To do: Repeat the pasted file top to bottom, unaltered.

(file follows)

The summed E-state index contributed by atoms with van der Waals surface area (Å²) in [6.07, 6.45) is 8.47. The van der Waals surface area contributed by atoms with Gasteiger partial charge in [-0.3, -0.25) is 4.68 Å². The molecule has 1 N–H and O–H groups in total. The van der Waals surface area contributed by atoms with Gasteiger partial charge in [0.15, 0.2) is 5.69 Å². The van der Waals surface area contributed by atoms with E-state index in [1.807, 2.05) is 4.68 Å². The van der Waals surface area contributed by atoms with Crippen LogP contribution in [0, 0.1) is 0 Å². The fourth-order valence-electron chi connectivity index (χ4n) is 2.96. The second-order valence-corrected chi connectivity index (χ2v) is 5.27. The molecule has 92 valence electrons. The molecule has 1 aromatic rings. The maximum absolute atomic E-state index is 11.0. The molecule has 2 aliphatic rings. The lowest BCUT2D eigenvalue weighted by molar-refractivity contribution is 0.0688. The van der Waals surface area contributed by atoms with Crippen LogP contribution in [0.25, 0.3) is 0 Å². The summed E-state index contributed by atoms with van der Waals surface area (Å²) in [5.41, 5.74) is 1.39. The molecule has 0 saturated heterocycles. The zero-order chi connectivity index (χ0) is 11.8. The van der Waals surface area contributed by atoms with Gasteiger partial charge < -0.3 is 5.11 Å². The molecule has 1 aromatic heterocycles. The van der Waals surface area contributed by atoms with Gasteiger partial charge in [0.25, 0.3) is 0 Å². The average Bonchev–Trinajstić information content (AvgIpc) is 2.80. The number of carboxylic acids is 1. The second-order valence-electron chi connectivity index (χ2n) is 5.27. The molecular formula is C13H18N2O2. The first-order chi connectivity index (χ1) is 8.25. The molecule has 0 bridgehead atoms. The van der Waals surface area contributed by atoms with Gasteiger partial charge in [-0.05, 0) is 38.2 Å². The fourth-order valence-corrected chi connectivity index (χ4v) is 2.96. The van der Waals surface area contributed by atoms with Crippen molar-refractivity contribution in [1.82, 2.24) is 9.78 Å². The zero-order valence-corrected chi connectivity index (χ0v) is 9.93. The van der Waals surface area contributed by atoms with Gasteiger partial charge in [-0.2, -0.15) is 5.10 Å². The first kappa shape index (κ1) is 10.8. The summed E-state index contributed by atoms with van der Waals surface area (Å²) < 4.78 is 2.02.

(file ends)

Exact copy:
The summed E-state index contributed by atoms with van der Waals surface area (Å²) in [6.07, 6.45) is 8.47. The van der Waals surface area contributed by atoms with Gasteiger partial charge in [-0.3, -0.25) is 4.68 Å². The molecule has 1 N–H and O–H groups in total. The van der Waals surface area contributed by atoms with Gasteiger partial charge in [0.15, 0.2) is 5.69 Å². The van der Waals surface area contributed by atoms with E-state index in [1.807, 2.05) is 4.68 Å². The van der Waals surface area contributed by atoms with Crippen LogP contribution in [0, 0.1) is 0 Å². The fourth-order valence-electron chi connectivity index (χ4n) is 2.96. The second-order valence-corrected chi connectivity index (χ2v) is 5.27. The molecule has 92 valence electrons. The molecule has 1 aromatic rings. The maximum absolute atomic E-state index is 11.0. The molecule has 2 aliphatic rings. The lowest BCUT2D eigenvalue weighted by molar-refractivity contribution is 0.0688. The van der Waals surface area contributed by atoms with Crippen LogP contribution in [0.25, 0.3) is 0 Å². The summed E-state index contributed by atoms with van der Waals surface area (Å²) in [5.41, 5.74) is 1.39. The molecule has 0 saturated heterocycles. The zero-order chi connectivity index (χ0) is 11.8. The van der Waals surface area contributed by atoms with Gasteiger partial charge < -0.3 is 5.11 Å². The molecule has 1 aromatic heterocycles. The van der Waals surface area contributed by atoms with Gasteiger partial charge in [0.25, 0.3) is 0 Å². The average Bonchev–Trinajstić information content (AvgIpc) is 2.80. The number of carboxylic acids is 1. The second-order valence-electron chi connectivity index (χ2n) is 5.27. The molecular formula is C13H18N2O2. The first-order chi connectivity index (χ1) is 8.25. The molecule has 0 bridgehead atoms. The van der Waals surface area contributed by atoms with Gasteiger partial charge in [-0.05, 0) is 38.2 Å². The fourth-order valence-corrected chi connectivity index (χ4v) is 2.96. The van der Waals surface area contributed by atoms with Crippen molar-refractivity contribution in [1.82, 2.24) is 9.78 Å². The zero-order valence-corrected chi connectivity index (χ0v) is 9.93. The van der Waals surface area contributed by atoms with Gasteiger partial charge in [-0.2, -0.15) is 5.10 Å². The first kappa shape index (κ1) is 10.8. The summed E-state index contributed by atoms with van der Waals surface area (Å²) < 4.78 is 2.02.